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03. paycheck-to-paycheck

“We are paycheck-to-paycheck employees, living in apartments owned by paycheck-to-paycheck landlords, working for paycheck-to-paycheck companies. Who’s idea was this?”

This coronavirus is really showing us what a house of cards we live in.

It is Monday! Glorious, sweet start to the work week except now that I am unemployed, it is just the start of the week, or was that Sunday?

It is funny how much of your time is structured around work. In conversation this weekend, I was brainstorming on how to take advantage of this unexpected interruption of normal life and instead use it as a product pause.

Why a pause?

A pause is a temporary stop in action, and it is implied that further motion will resume eventually.

For our purposes, a pause is a gift of time and a productive pause is to be mindful of what you do with that gift.

“A pause is a gift of time and a productive pause is to be mindful of what you do with that gift.”

It is too easy to assume that our working hours are productive simply because someone is paying us for our time. But what is the value of a paycheck?

Obviously the value of a paycheck are the things you can exchange money for – food, shelter, clothes, entertainment, an internet connection, and other comforts. In exchange for these things, we work. We give our efforts, energy, attention, and most importantly, our time in exchange for a paycheck, and another one, and another one. We sign agreements with companies that in exchange for our time, we get in return, a paycheck. And thus life isn’t lived on time but rather life runs paycheck-to-paycheck instead.

“We sign agreements with companies that in exchange for our time, we get in return, a paycheck.”

Since I will receive my last paycheck for hours exchanged tomorrow, I now have to digest the new reality that I won’t have another paycheck of monies to exchange for things.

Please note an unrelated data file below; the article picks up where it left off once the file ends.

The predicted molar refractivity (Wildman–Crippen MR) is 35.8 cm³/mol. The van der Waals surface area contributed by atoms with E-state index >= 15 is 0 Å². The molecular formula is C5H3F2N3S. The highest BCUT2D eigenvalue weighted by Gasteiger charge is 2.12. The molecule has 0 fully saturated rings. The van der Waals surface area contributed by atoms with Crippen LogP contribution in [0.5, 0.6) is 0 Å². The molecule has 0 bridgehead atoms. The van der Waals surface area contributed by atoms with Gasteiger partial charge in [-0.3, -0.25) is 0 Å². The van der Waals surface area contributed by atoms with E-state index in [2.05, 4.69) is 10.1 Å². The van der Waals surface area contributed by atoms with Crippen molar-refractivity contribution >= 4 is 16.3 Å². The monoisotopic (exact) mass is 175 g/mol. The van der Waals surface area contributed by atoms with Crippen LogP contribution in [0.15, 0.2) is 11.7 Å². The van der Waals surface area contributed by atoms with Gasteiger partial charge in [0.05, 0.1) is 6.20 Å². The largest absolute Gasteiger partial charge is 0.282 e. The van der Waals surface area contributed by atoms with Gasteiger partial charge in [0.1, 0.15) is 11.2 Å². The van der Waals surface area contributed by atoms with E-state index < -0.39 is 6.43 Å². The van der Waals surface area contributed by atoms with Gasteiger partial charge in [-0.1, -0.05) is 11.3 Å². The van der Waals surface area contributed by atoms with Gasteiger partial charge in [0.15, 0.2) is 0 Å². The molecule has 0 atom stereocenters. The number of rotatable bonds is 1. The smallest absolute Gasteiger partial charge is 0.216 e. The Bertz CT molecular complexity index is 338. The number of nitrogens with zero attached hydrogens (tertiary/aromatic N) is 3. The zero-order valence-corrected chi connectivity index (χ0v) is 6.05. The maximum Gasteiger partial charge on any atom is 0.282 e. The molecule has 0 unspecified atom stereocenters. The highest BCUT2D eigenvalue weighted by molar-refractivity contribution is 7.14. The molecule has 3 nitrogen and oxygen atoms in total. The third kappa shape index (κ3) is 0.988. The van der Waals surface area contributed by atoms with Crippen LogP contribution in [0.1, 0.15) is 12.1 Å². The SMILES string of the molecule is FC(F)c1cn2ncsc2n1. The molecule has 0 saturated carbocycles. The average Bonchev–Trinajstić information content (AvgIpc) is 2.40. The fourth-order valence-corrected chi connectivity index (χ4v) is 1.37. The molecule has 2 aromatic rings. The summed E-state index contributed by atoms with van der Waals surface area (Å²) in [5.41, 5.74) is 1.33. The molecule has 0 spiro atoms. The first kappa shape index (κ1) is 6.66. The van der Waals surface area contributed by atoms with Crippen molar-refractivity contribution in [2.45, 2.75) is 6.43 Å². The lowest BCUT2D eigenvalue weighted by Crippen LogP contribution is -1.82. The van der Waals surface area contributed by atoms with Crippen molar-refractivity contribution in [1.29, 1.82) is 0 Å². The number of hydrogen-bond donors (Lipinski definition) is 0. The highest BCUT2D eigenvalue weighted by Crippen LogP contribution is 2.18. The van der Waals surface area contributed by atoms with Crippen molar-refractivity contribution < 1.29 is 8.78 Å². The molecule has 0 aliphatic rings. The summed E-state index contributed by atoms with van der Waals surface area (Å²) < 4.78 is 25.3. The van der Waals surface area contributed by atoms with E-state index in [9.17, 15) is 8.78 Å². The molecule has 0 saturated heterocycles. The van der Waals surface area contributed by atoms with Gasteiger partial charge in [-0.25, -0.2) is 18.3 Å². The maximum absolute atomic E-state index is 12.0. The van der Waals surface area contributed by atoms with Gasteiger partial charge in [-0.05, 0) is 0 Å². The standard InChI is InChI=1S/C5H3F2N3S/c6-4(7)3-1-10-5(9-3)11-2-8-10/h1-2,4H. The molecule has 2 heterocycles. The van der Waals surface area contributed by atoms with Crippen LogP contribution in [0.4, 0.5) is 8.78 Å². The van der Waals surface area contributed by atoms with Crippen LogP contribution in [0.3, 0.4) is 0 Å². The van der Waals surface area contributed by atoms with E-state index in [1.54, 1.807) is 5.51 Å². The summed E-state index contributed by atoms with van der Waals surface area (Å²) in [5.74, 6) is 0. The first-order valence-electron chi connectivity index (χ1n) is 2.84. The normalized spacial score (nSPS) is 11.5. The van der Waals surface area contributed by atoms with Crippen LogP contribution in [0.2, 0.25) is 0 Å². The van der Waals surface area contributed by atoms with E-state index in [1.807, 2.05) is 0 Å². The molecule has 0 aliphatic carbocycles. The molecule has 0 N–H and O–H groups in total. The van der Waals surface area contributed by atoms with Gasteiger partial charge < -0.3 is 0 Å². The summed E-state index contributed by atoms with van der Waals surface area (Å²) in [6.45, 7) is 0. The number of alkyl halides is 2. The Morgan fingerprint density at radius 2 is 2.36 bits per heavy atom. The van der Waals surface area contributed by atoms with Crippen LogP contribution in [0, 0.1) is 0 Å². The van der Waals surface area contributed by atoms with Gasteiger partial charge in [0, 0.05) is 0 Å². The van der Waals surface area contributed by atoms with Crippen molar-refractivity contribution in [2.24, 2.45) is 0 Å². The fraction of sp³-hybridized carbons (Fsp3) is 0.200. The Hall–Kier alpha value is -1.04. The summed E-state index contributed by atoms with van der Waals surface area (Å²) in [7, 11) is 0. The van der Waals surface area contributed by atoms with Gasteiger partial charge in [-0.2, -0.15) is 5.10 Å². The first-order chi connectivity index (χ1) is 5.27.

Fortunately because of the self quarantine mandate, I have consciously purchased extra provisions (aka food) and because I live in a first world city, I have plenty of other stuff too (i.e. clothing, electronics, furniture, etc). I am not a person starting from zero. When you are let go, you are a person starting from exactly where you are. A productive pause is wherever you are in that moment, with the resources (good) and liabilities (bad) that you have.

I am also fortunate that I have the habit of tracking my spending and being minimalist in my fixed expenses. Fixed expenses are the recurring costs of living, such as rent, utilities, transportation, WiFi, phone bill, and any subscription services (Spotify, I’m looking at you!). My total fixed expenses a month are $1750.

That’s not to say I don’t spend more than $1750 a month, I absolutely do! The extra fancy groceries, birthdays, coffee, lunch or dinners, snacks, transportation, and other miscellaneous spending I do each month means my average spending per month is closer to $2700. This is if I pay all my credit cards in the same month of the purchase. That’s a ~$950 difference! And that $950 is what I will have to manage in my new reality.

Many people don’t know what their fixed expenses are. I want to be encouraging and say that is perfectly okay, but it isn’t. Knowing exactly what your fixed living costs are or your minimum living costs, is the difference between knowing if the ground you stand on is stable or if it’s actually quicksand and you need to find some new ground to stand on ASAP. This is the base number of how expensive your life is, and we haven’t even thrown on top all of your variable expenses (things you don’t NEED but WANT, like entertainment, clothes, shoes, gadgets, services, etc.).

When you figure out your fixed expense number, you will be able to see exactly what you are exchanging your time for. Sometimes people realize they are spending much more than their paycheck would allow, and are only able to do so by getting into debt!

If a paycheck is exchanging your past time for future money. Debt is exchanging future time for past money. Think about it.

“If a paycheck is exchanging your past time for future money. Debt is exchanging your future time for past money.”

Debt is truly being paycheck-to-paycheck, meaning you don’t have any margin for error. Not receiving that next paycheck, aka getting let go, would be devastating for your life. Scary? It should be!

But there is a silverlining in this, living paycheck-to-paycheck just means you are like the many millions of other people. Getting let go during the coronavirus means I joined the other 3 Million people who also were let go.

Only difference is that I know how much my lifestyle costs me, and that will help on the next steps in this journey. I want you to have that advantage too.

Take a productive pause – How much is your lifestyle? What does living paycheck-to-paycheck mean for you?

To find out your fixed expenses and how much you are living paycheck-to-paycheck, click the productive pause button for a worksheet.

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